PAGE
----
EDITED header image with titleI am actually getting to work a little bit. I’ve set up a “classroom” in my bedroom, complete with a small whiteboard, the plant from my classroom, a picture of El Gringo (a poster of a random white man from the 1800s who I sit in front of chatty students and warn, “El Gringo is watching you”), and I even have a shoe sitting on my table, a throwback to three weeks ago when I would toss my shoe across the room at talkative students while yelling, “LA CHANCLA!”

The thumbnail for my videos is a picture of me in this new classroom and my teaching series is called, “Let’s Pretend Everything is Normal with Beth”.

I’m trying to be funny, of course, but now I’m asking myself if I want everything to go back to ‘normal’.

Do I want to be so busy listening to my podcast or talking on the phone that I miss the falling leaf? Do I want to go back to just feeling like I have to spend the few hours between school and bedtime in survival mode? Do I want to go back to being so busy that I tell myself that listening to my mind and body must take a backseat to my to-do list?


I want the coronavirus to be done with, of course. I am horrified for our medical personnel who are facing shortages and long hours and tough choices. I am scared with my immunocompromised friends about what a COVID19 diagnosis could mean for them.

But I’m trying to remember the good things that are happening too.

In some small way, this feels a bit like we get to press the reset button on what life looks like for us and what’s going to matter from this point forward.

I hope that we, both my family and all of us collectively as humans, are able to come out of this caring more about the things that matter and remembering to focus less on the things that don’t.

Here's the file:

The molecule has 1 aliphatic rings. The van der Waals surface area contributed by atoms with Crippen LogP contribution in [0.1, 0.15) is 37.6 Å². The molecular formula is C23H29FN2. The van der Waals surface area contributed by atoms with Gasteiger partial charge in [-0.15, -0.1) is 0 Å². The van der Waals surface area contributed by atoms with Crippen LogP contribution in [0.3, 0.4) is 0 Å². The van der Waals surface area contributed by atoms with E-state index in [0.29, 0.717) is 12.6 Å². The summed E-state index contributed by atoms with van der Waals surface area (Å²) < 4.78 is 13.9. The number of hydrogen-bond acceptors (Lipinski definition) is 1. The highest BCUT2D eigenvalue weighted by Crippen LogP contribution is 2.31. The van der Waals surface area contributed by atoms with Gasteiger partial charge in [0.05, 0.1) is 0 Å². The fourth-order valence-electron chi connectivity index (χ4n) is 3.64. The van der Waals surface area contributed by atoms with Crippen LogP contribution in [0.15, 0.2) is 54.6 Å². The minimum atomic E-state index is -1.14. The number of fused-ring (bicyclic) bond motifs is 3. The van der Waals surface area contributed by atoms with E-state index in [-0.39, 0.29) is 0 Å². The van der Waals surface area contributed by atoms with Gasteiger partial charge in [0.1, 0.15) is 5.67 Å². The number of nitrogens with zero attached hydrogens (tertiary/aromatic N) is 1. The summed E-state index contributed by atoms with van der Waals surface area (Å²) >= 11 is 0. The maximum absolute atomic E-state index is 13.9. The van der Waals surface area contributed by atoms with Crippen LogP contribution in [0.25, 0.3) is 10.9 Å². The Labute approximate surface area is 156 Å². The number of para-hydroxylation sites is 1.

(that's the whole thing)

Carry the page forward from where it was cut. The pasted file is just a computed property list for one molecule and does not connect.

3 thoughts on “Life, Actually

  1. It is said that F. Scott Fitzgerald was a great writer because he so effectively described the life of his times.

    One of your many talents is to articulate your internal world and our shared society in terms that resonate.

    You gracefully portrayed the pains of these transitional times, the mental conflicts, the new opportunities, the beauty of nature, and more.

    All that led to a lovely conclusion that has a strong statement of hope.

    Just keep carrying on my dear sister. Your writing is healing for you and helpful we the readers.

    May God open your eyes to see and your ears to hear yet more and better. Amen?

  2. Eliminating the 40 hour work week for something less demanding would be great.

    Tenant ownership of the apartment complexes they reside in makes better sense than devoting a portion of wages to line someone else’s pockets.

    The use of undeveloped private land and public land for cultivating public food security is a no-brainer.

    In lieu of a vaccine, we could dig our mass graves in golf courses, rather than public parks. Creating a single-payer healthcare system so that people who need care will seek it without fear of crushing medical debt, instead of risking the spread of infection to their brothers and sisters, would help build a national and local solidarity.

    Ensuring that the workers who have been deemed essential are afforded the protection and compensation and representation and care that they deserve – not just in times of crisis but for the hereafter – will help secure the livelihoods of millions.

    Prioritizing the needs of the people over the need to take in more and more cash from workers and consumers will build the consciousness of the people regarding why they actually get up in the morning.

    There are, of course, more ways to help build a better world. There are many dragons to slay, but I think if we can effectively elaborate to people that they can help rebuild this better world together, they will.

    We’ve got maybe a month or two to get started.